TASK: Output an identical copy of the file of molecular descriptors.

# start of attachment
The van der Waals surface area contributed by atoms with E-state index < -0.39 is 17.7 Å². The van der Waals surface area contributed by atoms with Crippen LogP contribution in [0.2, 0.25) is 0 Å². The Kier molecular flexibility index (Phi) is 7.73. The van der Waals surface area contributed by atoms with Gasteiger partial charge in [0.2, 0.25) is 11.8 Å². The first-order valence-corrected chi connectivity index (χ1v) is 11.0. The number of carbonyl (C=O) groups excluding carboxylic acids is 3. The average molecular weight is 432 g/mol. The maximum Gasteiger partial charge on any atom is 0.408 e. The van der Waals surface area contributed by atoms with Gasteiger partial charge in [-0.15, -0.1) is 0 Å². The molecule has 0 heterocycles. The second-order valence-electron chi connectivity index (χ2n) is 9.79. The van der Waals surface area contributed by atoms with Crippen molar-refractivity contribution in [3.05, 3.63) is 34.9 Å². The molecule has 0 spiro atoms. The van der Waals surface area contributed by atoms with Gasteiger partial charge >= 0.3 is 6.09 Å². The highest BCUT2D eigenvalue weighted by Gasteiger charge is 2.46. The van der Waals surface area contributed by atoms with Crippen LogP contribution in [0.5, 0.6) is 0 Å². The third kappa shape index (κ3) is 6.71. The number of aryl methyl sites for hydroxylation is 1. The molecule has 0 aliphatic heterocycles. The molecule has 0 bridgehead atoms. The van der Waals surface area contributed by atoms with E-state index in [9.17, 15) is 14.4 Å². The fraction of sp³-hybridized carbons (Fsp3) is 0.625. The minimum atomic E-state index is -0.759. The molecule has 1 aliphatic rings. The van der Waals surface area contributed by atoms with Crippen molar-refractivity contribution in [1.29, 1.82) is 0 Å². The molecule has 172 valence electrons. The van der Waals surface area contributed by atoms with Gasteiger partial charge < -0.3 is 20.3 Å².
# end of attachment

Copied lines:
The van der Waals surface area contributed by atoms with E-state index < -0.39 is 17.7 Å². The van der Waals surface area contributed by atoms with Crippen LogP contribution in [0.2, 0.25) is 0 Å². The Kier molecular flexibility index (Phi) is 7.73. The van der Waals surface area contributed by atoms with Gasteiger partial charge in [0.2, 0.25) is 11.8 Å². The first-order valence-corrected chi connectivity index (χ1v) is 11.0. The number of carbonyl (C=O) groups excluding carboxylic acids is 3. The average molecular weight is 432 g/mol. The maximum Gasteiger partial charge on any atom is 0.408 e. The van der Waals surface area contributed by atoms with Gasteiger partial charge in [-0.15, -0.1) is 0 Å². The molecule has 0 heterocycles. The second-order valence-electron chi connectivity index (χ2n) is 9.79. The van der Waals surface area contributed by atoms with Crippen molar-refractivity contribution in [3.05, 3.63) is 34.9 Å². The molecule has 0 spiro atoms. The van der Waals surface area contributed by atoms with Gasteiger partial charge >= 0.3 is 6.09 Å². The highest BCUT2D eigenvalue weighted by Gasteiger charge is 2.46. The van der Waals surface area contributed by atoms with Crippen LogP contribution in [0.5, 0.6) is 0 Å². The third kappa shape index (κ3) is 6.71. The number of aryl methyl sites for hydroxylation is 1. The molecule has 0 aliphatic heterocycles. The molecule has 0 bridgehead atoms. The van der Waals surface area contributed by atoms with E-state index in [9.17, 15) is 14.4 Å². The fraction of sp³-hybridized carbons (Fsp3) is 0.625. The minimum atomic E-state index is -0.759. The molecule has 1 aliphatic rings. The van der Waals surface area contributed by atoms with Crippen molar-refractivity contribution in [1.29, 1.82) is 0 Å². The molecule has 172 valence electrons. The van der Waals surface area contributed by atoms with Gasteiger partial charge < -0.3 is 20.3 Å².